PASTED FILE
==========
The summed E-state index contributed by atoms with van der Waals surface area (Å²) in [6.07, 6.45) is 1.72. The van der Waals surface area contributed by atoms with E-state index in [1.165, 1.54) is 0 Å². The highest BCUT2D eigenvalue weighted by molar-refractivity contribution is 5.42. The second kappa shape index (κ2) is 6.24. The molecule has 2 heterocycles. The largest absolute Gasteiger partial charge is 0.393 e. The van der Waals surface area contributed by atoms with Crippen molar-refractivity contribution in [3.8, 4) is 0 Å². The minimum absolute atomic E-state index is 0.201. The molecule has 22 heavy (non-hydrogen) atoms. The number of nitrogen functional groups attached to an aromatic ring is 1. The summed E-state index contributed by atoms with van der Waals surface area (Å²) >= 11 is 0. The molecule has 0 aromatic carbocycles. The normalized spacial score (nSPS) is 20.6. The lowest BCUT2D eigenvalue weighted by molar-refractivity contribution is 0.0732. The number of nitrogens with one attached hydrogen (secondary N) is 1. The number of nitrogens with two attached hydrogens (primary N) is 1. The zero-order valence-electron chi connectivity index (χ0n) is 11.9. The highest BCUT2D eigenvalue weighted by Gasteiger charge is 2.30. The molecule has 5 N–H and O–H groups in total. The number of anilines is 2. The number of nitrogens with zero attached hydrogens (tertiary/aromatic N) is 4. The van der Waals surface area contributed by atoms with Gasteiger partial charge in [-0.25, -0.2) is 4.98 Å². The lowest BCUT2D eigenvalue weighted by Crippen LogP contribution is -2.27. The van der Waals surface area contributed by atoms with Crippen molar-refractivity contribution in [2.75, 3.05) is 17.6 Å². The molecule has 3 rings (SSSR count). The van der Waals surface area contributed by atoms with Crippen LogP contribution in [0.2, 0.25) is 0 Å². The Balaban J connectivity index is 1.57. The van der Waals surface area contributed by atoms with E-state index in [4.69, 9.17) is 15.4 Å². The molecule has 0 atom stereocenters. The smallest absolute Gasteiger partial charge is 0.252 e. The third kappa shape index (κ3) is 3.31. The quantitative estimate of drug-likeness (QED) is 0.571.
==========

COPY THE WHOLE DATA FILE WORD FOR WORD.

The summed E-state index contributed by atoms with van der Waals surface area (Å²) in [6.07, 6.45) is 1.72. The van der Waals surface area contributed by atoms with E-state index in [1.165, 1.54) is 0 Å². The highest BCUT2D eigenvalue weighted by molar-refractivity contribution is 5.42. The second kappa shape index (κ2) is 6.24. The molecule has 2 heterocycles. The largest absolute Gasteiger partial charge is 0.393 e. The van der Waals surface area contributed by atoms with Crippen molar-refractivity contribution in [3.8, 4) is 0 Å². The minimum absolute atomic E-state index is 0.201. The molecule has 22 heavy (non-hydrogen) atoms. The number of nitrogen functional groups attached to an aromatic ring is 1. The summed E-state index contributed by atoms with van der Waals surface area (Å²) >= 11 is 0. The molecule has 0 aromatic carbocycles. The normalized spacial score (nSPS) is 20.6. The lowest BCUT2D eigenvalue weighted by molar-refractivity contribution is 0.0732. The number of nitrogens with one attached hydrogen (secondary N) is 1. The number of nitrogens with two attached hydrogens (primary N) is 1. The zero-order valence-electron chi connectivity index (χ0n) is 11.9. The highest BCUT2D eigenvalue weighted by Gasteiger charge is 2.30. The molecule has 5 N–H and O–H groups in total. The number of anilines is 2. The number of nitrogens with zero attached hydrogens (tertiary/aromatic N) is 4. The van der Waals surface area contributed by atoms with Gasteiger partial charge in [-0.25, -0.2) is 4.98 Å². The lowest BCUT2D eigenvalue weighted by Crippen LogP contribution is -2.27. The van der Waals surface area contributed by atoms with Crippen molar-refractivity contribution in [2.75, 3.05) is 17.6 Å². The molecule has 3 rings (SSSR count). The van der Waals surface area contributed by atoms with Crippen LogP contribution in [0.2, 0.25) is 0 Å². The Balaban J connectivity index is 1.57. The van der Waals surface area contributed by atoms with E-state index in [4.69, 9.17) is 15.4 Å². The molecule has 0 atom stereocenters. The smallest absolute Gasteiger partial charge is 0.252 e. The third kappa shape index (κ3) is 3.31. The quantitative estimate of drug-likeness (QED) is 0.571.